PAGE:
Evening Will Come: A Monthly Journal of Poetics (Evie Shockley—Issue 65, April 2017)

Jaswinder Bolina
Power, Politics, and the Political Poem

Fight the Power, we say when we feel we are oppressed, ignored, disenfranchised. Such call to combat personifies power even as it collectivizes, anonymizes, and objectifies those who wield it. The Power, The Establishment, The Man, all of these are variations on the same idea: the powerful are a uniform and oppressive entity motivated by self–interest, arrogance, and greed, by antirational and undemocratic impulses. The only fight is the fight to overthrow them.

Power to the people, we offer in reply, as if we people are so different from any other kind of people, that us rational actors are bereft of power due to injustice. But, we are suspect animals who crave for ourselves that which we mistrust in the hands of others. We’re a questionable people who convince ourselves we’d keep the same cudgel unbloodied in our care.

We might optimistically believe that all our political bickering is a function of misunderstanding. If I could simply explain my argument more clearly to you, you’d come around to my side. Yet, I can’t recall many political debates, whether on a televised dais or in a dim barroom, ending in sudden comprehension and the joyous backslaps of consensus. This is because our first disagreement isn’t with what the other is saying. Our first disagreement is over our relationship to power: who are the oppressed and who the oppressor, who The Power and who The People.

To the Alt Right and supporters of Donald Trump, the ascension of President Barack Hussein Obama is a proof of injustice. A black man of Kenyan extraction, in all likelihood a secret Muslim, couldn’t possibly have won the majority of votes in a white and Christian nation. Thus, the claim that elections can be stolen is a persistent and necessary explanation. It confirms the moral superiority of the losing side while rendering the winner a fraud, his every action erroneous. Every attack on him, no matter how outlandish, is legitimated. He is The Power, self–interested, arrogant, greedy, corrupt. They are The People, oppressed, ignored, disenfranchised. Any fact–check or evidence to the contrary is apologist, irrational, or an outright lie. There is no truth. There is the speaking of truth to power, and it is correct and it is just and it is good.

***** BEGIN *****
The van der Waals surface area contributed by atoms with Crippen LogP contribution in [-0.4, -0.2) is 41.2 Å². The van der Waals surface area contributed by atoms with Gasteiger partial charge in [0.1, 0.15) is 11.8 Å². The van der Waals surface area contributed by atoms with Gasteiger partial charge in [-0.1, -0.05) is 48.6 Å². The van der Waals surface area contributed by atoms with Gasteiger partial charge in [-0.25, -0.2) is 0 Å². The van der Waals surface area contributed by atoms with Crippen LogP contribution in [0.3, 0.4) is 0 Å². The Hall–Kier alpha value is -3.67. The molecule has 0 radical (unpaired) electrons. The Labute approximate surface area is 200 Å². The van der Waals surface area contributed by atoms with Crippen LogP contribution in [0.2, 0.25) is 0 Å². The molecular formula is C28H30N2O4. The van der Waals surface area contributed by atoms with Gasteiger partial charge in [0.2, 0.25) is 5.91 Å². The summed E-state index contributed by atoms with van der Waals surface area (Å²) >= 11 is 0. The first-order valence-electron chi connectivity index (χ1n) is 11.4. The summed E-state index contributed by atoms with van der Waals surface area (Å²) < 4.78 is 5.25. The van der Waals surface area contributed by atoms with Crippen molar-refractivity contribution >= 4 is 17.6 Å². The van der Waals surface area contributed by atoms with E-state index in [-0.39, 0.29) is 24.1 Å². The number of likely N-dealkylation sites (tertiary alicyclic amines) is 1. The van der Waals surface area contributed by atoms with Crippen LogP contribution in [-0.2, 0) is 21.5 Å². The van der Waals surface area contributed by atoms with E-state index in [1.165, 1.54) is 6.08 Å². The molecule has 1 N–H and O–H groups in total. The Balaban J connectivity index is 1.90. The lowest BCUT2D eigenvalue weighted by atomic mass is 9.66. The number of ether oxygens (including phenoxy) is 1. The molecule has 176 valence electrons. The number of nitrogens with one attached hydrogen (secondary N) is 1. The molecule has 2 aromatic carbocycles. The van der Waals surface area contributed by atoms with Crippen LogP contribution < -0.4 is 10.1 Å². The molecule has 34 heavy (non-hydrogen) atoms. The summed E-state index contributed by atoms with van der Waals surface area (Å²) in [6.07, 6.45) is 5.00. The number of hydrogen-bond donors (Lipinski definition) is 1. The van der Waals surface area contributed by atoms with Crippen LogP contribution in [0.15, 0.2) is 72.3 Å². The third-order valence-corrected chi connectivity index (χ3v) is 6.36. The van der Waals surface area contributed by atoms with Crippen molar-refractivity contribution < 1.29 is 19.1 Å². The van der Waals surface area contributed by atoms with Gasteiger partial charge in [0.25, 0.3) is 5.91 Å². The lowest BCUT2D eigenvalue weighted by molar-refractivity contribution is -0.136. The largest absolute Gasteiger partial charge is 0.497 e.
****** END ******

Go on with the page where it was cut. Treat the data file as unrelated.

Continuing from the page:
Swap out the Alt Right with the Progressive Left, replace Obama with Donald J. Trump, the dogs with cats, the matter with antimatter, and the system goes on spinning. We don’t misunderstand each other. We live in alternate universes.

The poem should resist becoming a functionary in this kind of debate. Any poem that strives to be powerful within the confines of our political dynamic is destined to be celebrated strictly by those already sympathetic to a cause. It will anger few, challenge fewer, and convert no one. The poem that seeks to be politically powerful cannot simply express what the poet already believes to be true. That’s the work of pundit and politician. The poet must instead discover something about her or his worldview in the writing of the poem. If we do not, the reader won’t discover anything either.

The means to accomplish this resides entirely in the forces of diction, syntax, and description, the effect someone else’s language can have on our perceptions, not of politics, but of reality itself. This is why so much depends upon that red wheelbarrow. Not because William Carlos Williams’ imagist riff is a comment on the value of agrarian implements in a modernist culture, but because it makes us look at the wheelbarrow, renders it differently than it has ever been rendered before. Ditto the best minds of a generation, the Colonel and his bowl of ears, the citizenry of Claudia Rankine.

It’s the poem that seeks first to disrupt the language and mind of the poet who writes it, to notice what has not been noticed already, to trouble every premise, every perception, that can dare disturb the universe. Anything else is just more chanting at the rally, impassioned for sure, but entirely too easy to ignore.